Leguizamo show at Berkeley Rep yanks crowd to its feet
The only thing missing from “Kiss My Aztec!” — the Berkeley Rep’s new John Leguizamo-penned musical comedy — is, well, Leguizamo’s physical presence.
Although he may be absent, his comic essence isn’t. Nor is his quest to bolster brown-skinned culture. One or the other, or both, pop up in nearly every scene.
In addition, “Aztec!” contains virtually everything else.
Latin boogaloo and merengue. Hip-hop and salsa. Tango and bossa nova. Gospel and funk.
Some of that potpourri is memorable, unusual in an era where audiences typically leave the theater unable to sing anythingthey’ve heard. Opening night, however, I heard folks humming several tunes at a post-show reception of the world premiere.
That same audience, incidentally, laughed throughout, and when the two-hour Tony Taccone-directed musical epic ended, literally leapt from its seats to give a standing ovation.
But “Aztec!” is beyond a cornucopia of melodies played well by a six-member onstage band and choreographed to the artistry of Maija García.
It’s rife with sexuality, both hetero and homo.
And — despite it confronting genocide and racism, gender inequality and homophobia — its comedy is like a lowbrow Mel Brooks creation except that a Latinx cultural mélange substitutes for Jewish schtick.
Take, for instance, a dueling scene straight out of “Hamilton” with hand puppets substituting for guns. Or a slap-athon a la The Three Stooges. Or parading a gigantic codpiece.
Some of the humor — because the plot centers on an Aztec rebellion in Mesoamerica against oppressive Spanish conquistadors — stems from the weird and funny juxtaposition of modern street slang with mock early-1500s’ Elizabethan “eth” suffixes tacked onto verbs, as in “spoon-eth.”
Or it emanates from ensemble efforts on a song deriding the invaders who gave locals syphilis and other STDs: “Keep it in your pants — and dance.”
I believe “Aztec!” — which clearly has Broadway in its sights — needs 15 minutes of paring; a refocusing of words belted out by Pilar, the viceroy’s daughter (which, though sung with oomph and raw sexuality, frequently aren’t discernible); and judicious deletion of excessive f-bombs and other vulgarities.
Lyrics, by the way, excel in cleverness and rely on internal rhymes that greatly amuse me.
Opening and closing numbers of each act are the best tunes. Especially “White People on Boats,” which starts the farce with an 11-member ensemble rock ‘n’ rollicking — after stagehands set the mood before the curtain by punching two big red balls into the seats, expecting theatergoers to playfully keep them aloft.
“Dark Meat” begins Act II with whimsically carnal satire, and an anthem-like ending underscores the show’s major theme: The world is getting browner.
The two key roles are owned by Joél Pérez as Pepe, a jester seeking to lose his virginity, and Yani Marin as Colombina, a warrior whose black-leather pants couldn’t get any tighter and who labels herself “a woman who likes to do what a man do.”
Both acquit themselves well.
Also noteworthy: Chad Carstarphen as El Jaguar Negro, Colombina’s father and leader of the rebels; Zachary Infante as Fernando, the viceroy’s son who’s light in his footwear; Marie-Christina Oliveras as Tolima, a witch; and Richard Henry Ruiz as Pierre Pierrot, a coke-snorting “fixer.”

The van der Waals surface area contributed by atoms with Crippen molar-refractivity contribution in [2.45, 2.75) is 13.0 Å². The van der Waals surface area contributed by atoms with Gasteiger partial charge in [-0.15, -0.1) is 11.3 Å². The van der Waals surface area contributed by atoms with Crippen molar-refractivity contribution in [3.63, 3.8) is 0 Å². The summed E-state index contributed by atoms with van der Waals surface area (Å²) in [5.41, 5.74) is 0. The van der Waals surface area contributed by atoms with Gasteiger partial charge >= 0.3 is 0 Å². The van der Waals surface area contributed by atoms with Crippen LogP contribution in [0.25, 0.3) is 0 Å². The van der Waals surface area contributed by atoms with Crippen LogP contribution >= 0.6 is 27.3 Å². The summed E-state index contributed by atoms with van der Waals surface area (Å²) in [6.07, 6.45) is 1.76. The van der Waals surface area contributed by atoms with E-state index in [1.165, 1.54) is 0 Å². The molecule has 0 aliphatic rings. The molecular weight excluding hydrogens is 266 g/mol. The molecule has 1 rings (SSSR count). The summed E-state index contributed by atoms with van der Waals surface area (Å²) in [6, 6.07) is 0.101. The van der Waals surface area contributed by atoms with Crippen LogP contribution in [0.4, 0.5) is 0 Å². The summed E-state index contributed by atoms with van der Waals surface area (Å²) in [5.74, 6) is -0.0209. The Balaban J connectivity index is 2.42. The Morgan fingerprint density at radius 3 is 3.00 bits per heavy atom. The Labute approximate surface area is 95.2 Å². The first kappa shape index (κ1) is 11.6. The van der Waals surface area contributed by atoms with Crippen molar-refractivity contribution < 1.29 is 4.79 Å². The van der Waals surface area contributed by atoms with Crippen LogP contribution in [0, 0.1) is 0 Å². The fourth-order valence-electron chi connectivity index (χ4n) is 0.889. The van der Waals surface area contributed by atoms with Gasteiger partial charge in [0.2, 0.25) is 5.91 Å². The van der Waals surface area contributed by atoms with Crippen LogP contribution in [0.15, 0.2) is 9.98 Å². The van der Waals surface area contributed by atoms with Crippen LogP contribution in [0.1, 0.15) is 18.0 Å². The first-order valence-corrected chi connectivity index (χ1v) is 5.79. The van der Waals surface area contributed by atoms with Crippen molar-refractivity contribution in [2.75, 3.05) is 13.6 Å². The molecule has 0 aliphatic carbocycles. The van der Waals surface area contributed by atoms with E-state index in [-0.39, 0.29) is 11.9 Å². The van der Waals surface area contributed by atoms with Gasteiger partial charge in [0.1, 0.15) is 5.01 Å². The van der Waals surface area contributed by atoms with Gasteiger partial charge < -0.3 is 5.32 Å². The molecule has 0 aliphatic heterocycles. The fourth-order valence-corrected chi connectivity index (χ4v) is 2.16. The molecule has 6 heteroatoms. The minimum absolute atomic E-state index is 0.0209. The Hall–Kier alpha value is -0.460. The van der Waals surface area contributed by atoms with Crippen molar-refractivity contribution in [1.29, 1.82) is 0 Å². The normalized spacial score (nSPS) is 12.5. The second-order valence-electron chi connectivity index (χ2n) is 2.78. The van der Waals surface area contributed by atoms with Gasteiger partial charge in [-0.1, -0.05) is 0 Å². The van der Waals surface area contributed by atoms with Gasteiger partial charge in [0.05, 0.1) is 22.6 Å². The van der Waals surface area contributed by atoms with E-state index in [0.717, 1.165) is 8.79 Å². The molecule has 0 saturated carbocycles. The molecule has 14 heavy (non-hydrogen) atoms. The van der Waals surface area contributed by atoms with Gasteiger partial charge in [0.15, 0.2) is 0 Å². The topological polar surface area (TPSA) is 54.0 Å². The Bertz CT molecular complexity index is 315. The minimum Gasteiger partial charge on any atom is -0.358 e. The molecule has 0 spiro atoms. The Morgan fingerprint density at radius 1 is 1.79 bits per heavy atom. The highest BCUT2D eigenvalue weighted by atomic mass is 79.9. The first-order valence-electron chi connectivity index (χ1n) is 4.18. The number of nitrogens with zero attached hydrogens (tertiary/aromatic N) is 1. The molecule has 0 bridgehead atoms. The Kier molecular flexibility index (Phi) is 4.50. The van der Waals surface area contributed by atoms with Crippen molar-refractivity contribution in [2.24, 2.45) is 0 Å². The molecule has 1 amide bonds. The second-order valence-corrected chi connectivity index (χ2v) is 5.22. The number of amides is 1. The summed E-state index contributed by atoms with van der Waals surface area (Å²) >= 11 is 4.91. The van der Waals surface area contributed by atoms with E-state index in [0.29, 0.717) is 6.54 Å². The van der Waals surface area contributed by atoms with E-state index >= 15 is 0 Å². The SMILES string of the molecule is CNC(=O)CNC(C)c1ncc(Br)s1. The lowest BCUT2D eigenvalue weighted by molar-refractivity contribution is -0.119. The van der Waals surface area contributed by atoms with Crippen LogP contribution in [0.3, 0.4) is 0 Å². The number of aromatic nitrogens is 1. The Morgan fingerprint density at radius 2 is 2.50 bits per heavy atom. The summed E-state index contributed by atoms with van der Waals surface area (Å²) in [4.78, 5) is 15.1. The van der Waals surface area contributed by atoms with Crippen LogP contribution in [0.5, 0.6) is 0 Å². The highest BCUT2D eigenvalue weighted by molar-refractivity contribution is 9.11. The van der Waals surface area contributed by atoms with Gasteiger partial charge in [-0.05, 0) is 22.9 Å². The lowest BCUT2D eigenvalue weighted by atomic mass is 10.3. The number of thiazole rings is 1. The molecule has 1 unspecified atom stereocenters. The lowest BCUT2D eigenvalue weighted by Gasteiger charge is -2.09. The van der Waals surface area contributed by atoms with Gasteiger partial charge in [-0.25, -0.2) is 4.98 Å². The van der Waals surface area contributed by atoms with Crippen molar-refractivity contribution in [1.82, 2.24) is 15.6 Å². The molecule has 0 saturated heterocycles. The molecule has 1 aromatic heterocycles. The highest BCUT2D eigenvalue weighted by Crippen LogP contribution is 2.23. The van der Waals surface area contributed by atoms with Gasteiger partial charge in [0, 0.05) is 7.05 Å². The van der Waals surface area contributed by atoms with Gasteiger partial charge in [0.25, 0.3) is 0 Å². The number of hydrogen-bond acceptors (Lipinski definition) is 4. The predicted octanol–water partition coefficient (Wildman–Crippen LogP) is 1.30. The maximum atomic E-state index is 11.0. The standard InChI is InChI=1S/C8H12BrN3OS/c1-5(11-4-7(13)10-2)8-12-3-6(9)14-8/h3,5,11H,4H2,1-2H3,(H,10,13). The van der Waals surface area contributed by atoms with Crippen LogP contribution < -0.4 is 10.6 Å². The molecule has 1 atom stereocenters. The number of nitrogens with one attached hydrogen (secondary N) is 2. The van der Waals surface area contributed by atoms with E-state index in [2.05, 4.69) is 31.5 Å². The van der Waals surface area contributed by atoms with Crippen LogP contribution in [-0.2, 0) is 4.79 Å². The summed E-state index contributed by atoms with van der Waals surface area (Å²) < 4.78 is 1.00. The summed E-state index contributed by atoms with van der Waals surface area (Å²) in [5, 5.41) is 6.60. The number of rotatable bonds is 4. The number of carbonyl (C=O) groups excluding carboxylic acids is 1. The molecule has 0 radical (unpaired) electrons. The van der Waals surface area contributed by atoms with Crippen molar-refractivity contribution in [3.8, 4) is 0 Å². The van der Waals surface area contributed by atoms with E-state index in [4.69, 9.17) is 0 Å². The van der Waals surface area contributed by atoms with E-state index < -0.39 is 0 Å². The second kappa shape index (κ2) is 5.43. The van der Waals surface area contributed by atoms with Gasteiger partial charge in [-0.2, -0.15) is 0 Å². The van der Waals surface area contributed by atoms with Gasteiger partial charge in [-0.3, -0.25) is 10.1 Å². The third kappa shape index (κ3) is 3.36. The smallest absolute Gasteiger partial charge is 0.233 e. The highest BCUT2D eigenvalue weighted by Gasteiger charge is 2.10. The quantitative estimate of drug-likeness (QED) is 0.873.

All cavort on a set designed by Clint Ramos — also credited with the colorful (and sometimes intentionally mismatched) costumes — that’s charmingly simple.
Scaffolding and stairs. With backdrops and shimmering gold curtains that descend from the ceiling. And with an homage to Aztec culture that includes a face with tongue sticking out (reminiscent of the Rolling Stones album cover).
Taccone, the company’s artist director who with this production ends a 22-year run with the Rep, met Tony/Emmy Award-winner Leguizamo 10 years ago and, he writes in the Rep magazine, “immediately fell in love with John’s rapacious intellect and take-no-prisoners sense of humor.”
Now they’ve co-written “Aztec!” — not their first collaboration. They’d joined forces on “Latin History for Morons,” Leguizamo’s one-man show that premiered in Berkeley in 2016 and went on to Broadway.
It was, I wrote, “like watching a frenzied Latino burst a metaphoric piñata that promptly spills out 900 historical facts. And triggers 450 belly laughs per capita.”
“Aztec!” amps everything up even more, like the rat-a-tat-tat of a Gatling gun’s bullets hitting everything within range.
One target is Donald Trump. Although he’s not mentioned by name, his policies are consistently parodied, as when “illegal immigrants” crossing the border are cited.
A few of the topical references may need to be changed in future productions. Ditto allusions to Berkeley intersections.
“Kiss My Aztec!” — once titled “Pain in the Aztec” — was originally intended to be a straight play for Leguizamo. But when it became a musical, the actor/comedian/playwright bowed out (because, he claims, he can’t stay on key).
He did add some lyrics, though, with David Kamp — and with Benjamin Velez, who composed the music.
Susan Medak, the Rep’s managing director, calls the show “a total bacchanal, a musical send-up of myth, majesty and mayhem.”
I thinketh she speaketh the truth — right, tan bro?
“Kiss My Aztec!”plays at theBerkeley Repertory Theatre‘s Roda Theatre, 2015 Addison St., Berkeley, through July 14. Night performances, 7 p.m. Sundays and Wednesdays, 8 p.m. Tuesdays and Thursdays through Saturdays; matinees, 2 p.m. Sundays, Tuesdays, Thursdays and Saturdays. Tickets: $28 to $115, subject to change. Information: 510-647-2949 or www.berkeleyrep.org.